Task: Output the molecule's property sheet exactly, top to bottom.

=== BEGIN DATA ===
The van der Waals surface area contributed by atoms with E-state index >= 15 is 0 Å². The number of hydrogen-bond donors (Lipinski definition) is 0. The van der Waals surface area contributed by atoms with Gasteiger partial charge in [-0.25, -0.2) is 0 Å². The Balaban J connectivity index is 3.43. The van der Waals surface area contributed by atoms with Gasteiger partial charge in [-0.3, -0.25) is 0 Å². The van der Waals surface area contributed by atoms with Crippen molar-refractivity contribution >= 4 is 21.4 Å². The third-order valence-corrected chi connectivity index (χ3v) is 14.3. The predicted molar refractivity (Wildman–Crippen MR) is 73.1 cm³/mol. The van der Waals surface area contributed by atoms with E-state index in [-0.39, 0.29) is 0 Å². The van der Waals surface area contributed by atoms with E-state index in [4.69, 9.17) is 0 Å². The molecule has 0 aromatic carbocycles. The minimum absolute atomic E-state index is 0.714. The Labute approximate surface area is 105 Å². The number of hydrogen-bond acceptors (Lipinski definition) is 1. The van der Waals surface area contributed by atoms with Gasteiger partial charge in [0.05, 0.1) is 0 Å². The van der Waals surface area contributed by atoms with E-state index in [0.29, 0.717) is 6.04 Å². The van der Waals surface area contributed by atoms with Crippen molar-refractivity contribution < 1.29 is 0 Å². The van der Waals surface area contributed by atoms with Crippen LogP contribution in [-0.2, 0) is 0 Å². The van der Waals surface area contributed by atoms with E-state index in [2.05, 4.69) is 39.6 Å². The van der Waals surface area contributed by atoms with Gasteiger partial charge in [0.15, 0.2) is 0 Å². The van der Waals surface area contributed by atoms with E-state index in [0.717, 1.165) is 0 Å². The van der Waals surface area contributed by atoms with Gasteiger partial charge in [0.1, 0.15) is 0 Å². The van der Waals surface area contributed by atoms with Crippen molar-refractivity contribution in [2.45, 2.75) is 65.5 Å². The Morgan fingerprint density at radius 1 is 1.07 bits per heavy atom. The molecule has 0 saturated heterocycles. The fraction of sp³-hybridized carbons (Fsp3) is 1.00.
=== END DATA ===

The van der Waals surface area contributed by atoms with E-state index >= 15 is 0 Å². The number of hydrogen-bond donors (Lipinski definition) is 0. The van der Waals surface area contributed by atoms with Gasteiger partial charge in [-0.25, -0.2) is 0 Å². The Balaban J connectivity index is 3.43. The van der Waals surface area contributed by atoms with Gasteiger partial charge in [-0.3, -0.25) is 0 Å². The van der Waals surface area contributed by atoms with Crippen molar-refractivity contribution >= 4 is 21.4 Å². The third-order valence-corrected chi connectivity index (χ3v) is 14.3. The predicted molar refractivity (Wildman–Crippen MR) is 73.1 cm³/mol. The van der Waals surface area contributed by atoms with E-state index in [-0.39, 0.29) is 0 Å². The van der Waals surface area contributed by atoms with E-state index in [4.69, 9.17) is 0 Å². The molecule has 0 aromatic carbocycles. The minimum absolute atomic E-state index is 0.714. The Labute approximate surface area is 105 Å². The number of hydrogen-bond acceptors (Lipinski definition) is 1. The van der Waals surface area contributed by atoms with Gasteiger partial charge in [0.05, 0.1) is 0 Å². The van der Waals surface area contributed by atoms with E-state index in [0.29, 0.717) is 6.04 Å². The van der Waals surface area contributed by atoms with Crippen molar-refractivity contribution < 1.29 is 0 Å². The van der Waals surface area contributed by atoms with Crippen LogP contribution in [-0.2, 0) is 0 Å². The van der Waals surface area contributed by atoms with E-state index in [2.05, 4.69) is 39.6 Å². The van der Waals surface area contributed by atoms with Gasteiger partial charge in [0.15, 0.2) is 0 Å². The van der Waals surface area contributed by atoms with E-state index in [0.717, 1.165) is 0 Å². The van der Waals surface area contributed by atoms with Gasteiger partial charge in [0.1, 0.15) is 0 Å². The van der Waals surface area contributed by atoms with Crippen molar-refractivity contribution in [2.45, 2.75) is 65.5 Å². The Morgan fingerprint density at radius 1 is 1.07 bits per heavy atom. The molecule has 0 saturated heterocycles. The fraction of sp³-hybridized carbons (Fsp3) is 1.00.